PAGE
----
Companies that making the most progress and having the most success at achieving customer personalization are those that operate on a system of microservices.
Why are microservices more suited to do the job?
Microservices break down large tasks into simple, independent processes that communicate with each other via APIs. Developers adopt microservices architectures to help solve common, complex issues like speed and scalability, while also supporting continuous testing and continuous delivery.
In essence, microservices give a company the ability to be nimble and responsive to customers and allow them to be faster to market with services the company has identified that will enhance a customer’s experience or meet a specific need. In so doing, companies provide a seamless experience across multiple channels, such as mobile applications, point-of-sale systems, social media, Internet of Things devices, virtual reality, digital assistants, or chatbots.
Given the immense potential offered by microservices to achieve personalization and considerably enhance customer experiences, many companies are leaving their monolithic systems behind in favor of microservice-based systems. This trend was captured in the Chef Survey 2017, which found that 67% of respondents had re-architected monolithic applications into microservices or planned to do so.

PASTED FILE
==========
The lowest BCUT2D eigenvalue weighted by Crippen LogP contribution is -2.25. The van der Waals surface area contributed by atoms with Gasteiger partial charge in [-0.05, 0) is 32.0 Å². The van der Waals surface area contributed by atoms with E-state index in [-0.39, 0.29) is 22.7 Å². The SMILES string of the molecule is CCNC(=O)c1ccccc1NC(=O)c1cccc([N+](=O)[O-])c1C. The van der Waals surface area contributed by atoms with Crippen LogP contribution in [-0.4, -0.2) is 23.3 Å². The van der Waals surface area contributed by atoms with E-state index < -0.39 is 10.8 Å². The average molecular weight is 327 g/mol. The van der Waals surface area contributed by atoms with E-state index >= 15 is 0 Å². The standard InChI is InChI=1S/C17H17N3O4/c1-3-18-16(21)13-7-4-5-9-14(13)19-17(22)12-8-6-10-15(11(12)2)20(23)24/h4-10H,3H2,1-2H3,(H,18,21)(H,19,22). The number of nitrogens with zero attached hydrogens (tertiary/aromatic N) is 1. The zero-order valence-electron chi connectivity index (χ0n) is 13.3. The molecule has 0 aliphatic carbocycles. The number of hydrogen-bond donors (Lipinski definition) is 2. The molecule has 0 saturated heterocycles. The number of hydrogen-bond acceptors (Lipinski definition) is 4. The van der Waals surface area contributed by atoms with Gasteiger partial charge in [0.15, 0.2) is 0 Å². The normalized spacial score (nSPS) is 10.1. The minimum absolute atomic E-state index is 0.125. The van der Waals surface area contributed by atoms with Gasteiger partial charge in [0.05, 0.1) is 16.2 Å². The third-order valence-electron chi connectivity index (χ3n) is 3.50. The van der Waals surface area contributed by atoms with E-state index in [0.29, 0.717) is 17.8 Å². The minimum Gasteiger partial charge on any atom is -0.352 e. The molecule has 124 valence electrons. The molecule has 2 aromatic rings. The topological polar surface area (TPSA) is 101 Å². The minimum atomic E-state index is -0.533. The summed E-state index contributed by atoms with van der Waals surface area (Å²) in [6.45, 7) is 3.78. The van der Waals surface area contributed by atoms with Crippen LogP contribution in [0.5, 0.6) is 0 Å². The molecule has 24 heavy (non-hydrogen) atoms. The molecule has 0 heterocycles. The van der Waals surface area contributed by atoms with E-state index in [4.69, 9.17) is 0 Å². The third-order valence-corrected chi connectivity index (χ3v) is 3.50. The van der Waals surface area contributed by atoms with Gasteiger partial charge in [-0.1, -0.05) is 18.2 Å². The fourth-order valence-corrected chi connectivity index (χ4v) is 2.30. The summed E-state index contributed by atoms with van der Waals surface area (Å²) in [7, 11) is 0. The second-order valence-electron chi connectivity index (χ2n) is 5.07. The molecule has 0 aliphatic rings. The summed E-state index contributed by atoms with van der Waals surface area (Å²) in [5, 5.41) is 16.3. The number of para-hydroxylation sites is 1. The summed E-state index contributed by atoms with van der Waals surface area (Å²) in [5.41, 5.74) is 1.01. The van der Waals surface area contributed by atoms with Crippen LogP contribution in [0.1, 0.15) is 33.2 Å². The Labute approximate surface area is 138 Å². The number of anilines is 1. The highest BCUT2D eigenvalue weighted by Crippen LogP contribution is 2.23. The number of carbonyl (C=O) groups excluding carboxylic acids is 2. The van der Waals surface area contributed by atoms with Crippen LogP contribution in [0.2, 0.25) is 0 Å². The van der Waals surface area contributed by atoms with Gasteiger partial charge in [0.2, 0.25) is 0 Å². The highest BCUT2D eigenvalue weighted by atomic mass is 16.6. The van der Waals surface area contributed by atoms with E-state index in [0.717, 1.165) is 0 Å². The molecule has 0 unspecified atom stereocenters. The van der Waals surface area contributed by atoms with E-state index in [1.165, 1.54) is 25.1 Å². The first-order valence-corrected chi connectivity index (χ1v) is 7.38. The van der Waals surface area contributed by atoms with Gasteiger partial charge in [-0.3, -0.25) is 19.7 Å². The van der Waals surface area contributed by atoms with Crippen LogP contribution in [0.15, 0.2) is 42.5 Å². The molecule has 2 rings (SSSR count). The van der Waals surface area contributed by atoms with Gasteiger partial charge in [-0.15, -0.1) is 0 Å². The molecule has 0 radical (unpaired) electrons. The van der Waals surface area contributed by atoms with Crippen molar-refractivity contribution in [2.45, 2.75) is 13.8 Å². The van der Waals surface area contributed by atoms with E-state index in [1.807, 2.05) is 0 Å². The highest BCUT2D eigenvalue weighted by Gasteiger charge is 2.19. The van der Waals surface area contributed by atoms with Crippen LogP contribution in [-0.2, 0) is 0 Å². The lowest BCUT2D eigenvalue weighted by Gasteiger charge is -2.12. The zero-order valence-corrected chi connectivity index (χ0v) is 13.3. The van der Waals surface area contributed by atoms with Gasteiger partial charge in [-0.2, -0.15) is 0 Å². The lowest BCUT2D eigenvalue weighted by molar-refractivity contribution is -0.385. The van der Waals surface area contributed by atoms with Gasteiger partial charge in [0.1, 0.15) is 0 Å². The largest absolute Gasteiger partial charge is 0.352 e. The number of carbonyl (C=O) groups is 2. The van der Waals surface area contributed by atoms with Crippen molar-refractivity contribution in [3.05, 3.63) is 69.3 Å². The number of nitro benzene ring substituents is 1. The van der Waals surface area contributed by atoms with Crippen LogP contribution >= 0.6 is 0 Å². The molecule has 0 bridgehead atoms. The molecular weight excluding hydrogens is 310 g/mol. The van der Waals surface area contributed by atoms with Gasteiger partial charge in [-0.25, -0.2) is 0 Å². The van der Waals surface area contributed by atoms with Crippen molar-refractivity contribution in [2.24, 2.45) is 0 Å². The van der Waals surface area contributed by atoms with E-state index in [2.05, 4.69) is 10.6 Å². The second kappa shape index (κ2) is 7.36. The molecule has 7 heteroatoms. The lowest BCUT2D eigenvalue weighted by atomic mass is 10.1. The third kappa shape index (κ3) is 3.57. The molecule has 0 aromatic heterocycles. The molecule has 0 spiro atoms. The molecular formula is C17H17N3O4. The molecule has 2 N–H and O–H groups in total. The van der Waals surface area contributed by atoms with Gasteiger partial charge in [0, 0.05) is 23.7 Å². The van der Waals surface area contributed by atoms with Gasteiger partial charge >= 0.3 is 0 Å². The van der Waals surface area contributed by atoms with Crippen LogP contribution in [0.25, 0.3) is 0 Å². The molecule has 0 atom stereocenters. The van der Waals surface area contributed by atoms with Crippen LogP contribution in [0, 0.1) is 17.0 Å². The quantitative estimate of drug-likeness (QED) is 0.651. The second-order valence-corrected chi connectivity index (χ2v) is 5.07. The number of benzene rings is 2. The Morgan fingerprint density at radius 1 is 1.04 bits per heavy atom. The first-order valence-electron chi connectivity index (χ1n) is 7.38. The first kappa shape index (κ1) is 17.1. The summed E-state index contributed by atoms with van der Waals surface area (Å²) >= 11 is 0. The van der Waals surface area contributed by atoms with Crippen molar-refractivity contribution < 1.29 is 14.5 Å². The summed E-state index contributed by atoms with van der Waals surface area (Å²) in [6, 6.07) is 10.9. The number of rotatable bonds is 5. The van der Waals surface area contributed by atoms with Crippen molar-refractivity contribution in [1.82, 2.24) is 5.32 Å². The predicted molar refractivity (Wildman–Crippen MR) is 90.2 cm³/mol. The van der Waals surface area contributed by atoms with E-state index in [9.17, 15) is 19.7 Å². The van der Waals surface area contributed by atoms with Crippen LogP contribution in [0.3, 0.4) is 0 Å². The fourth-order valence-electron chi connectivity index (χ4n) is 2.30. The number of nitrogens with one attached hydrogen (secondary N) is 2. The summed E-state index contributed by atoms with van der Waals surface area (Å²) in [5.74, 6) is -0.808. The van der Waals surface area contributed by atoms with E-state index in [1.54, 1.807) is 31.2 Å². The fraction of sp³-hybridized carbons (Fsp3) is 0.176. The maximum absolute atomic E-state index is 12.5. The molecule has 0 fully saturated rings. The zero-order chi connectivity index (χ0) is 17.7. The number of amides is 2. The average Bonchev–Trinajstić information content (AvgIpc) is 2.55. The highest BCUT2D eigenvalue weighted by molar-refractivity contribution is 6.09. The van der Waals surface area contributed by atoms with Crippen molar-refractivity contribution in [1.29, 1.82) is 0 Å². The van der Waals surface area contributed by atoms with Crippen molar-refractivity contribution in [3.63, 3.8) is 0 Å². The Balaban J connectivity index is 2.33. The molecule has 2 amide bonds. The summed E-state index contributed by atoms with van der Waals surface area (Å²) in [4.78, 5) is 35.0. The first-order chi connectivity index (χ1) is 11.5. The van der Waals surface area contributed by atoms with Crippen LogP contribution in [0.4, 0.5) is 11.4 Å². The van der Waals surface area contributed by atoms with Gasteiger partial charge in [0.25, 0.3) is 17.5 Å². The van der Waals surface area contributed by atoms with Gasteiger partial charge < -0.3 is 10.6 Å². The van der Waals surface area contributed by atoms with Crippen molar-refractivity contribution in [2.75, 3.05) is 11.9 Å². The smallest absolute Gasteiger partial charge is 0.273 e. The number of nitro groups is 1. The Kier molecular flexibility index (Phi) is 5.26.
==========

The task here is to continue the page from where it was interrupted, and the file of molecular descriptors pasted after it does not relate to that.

Customer personalization is here to stay – in fact, it is well on its way to becoming part of everyday business. Companies who respond proactively to this by ensuring they have the technology architecture in place to adapt quickly and responsively are far more likely to win the hearts and minds of their customers than those set in their ways or hesitant to make the changes needed.